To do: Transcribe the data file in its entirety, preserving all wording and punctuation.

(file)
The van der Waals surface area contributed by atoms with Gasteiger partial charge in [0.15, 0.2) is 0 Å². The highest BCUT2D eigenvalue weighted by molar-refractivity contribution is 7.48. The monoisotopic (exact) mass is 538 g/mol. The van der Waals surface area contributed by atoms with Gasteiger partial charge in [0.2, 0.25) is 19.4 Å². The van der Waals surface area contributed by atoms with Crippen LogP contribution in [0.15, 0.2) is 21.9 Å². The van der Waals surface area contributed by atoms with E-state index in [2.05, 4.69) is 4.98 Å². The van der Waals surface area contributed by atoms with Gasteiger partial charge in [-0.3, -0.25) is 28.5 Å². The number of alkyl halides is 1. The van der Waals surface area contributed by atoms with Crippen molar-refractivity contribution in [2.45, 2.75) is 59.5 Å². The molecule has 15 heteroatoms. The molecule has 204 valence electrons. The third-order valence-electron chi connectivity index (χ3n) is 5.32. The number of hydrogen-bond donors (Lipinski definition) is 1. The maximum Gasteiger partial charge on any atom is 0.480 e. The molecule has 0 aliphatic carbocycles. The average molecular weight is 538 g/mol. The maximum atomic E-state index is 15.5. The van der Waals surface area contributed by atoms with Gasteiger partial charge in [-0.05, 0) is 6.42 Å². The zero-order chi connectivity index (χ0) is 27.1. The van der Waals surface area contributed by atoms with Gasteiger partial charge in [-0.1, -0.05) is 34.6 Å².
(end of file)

The van der Waals surface area contributed by atoms with Gasteiger partial charge in [0.15, 0.2) is 0 Å². The highest BCUT2D eigenvalue weighted by molar-refractivity contribution is 7.48. The monoisotopic (exact) mass is 538 g/mol. The van der Waals surface area contributed by atoms with Gasteiger partial charge in [0.2, 0.25) is 19.4 Å². The van der Waals surface area contributed by atoms with Crippen LogP contribution in [0.15, 0.2) is 21.9 Å². The van der Waals surface area contributed by atoms with E-state index in [2.05, 4.69) is 4.98 Å². The van der Waals surface area contributed by atoms with Gasteiger partial charge in [-0.3, -0.25) is 28.5 Å². The number of alkyl halides is 1. The van der Waals surface area contributed by atoms with Crippen molar-refractivity contribution in [2.45, 2.75) is 59.5 Å². The molecule has 15 heteroatoms. The molecule has 204 valence electrons. The third-order valence-electron chi connectivity index (χ3n) is 5.32. The number of hydrogen-bond donors (Lipinski definition) is 1. The maximum Gasteiger partial charge on any atom is 0.480 e. The molecule has 0 aliphatic carbocycles. The average molecular weight is 538 g/mol. The maximum atomic E-state index is 15.5. The van der Waals surface area contributed by atoms with Gasteiger partial charge in [-0.05, 0) is 6.42 Å². The zero-order chi connectivity index (χ0) is 27.1. The van der Waals surface area contributed by atoms with Gasteiger partial charge in [-0.1, -0.05) is 34.6 Å².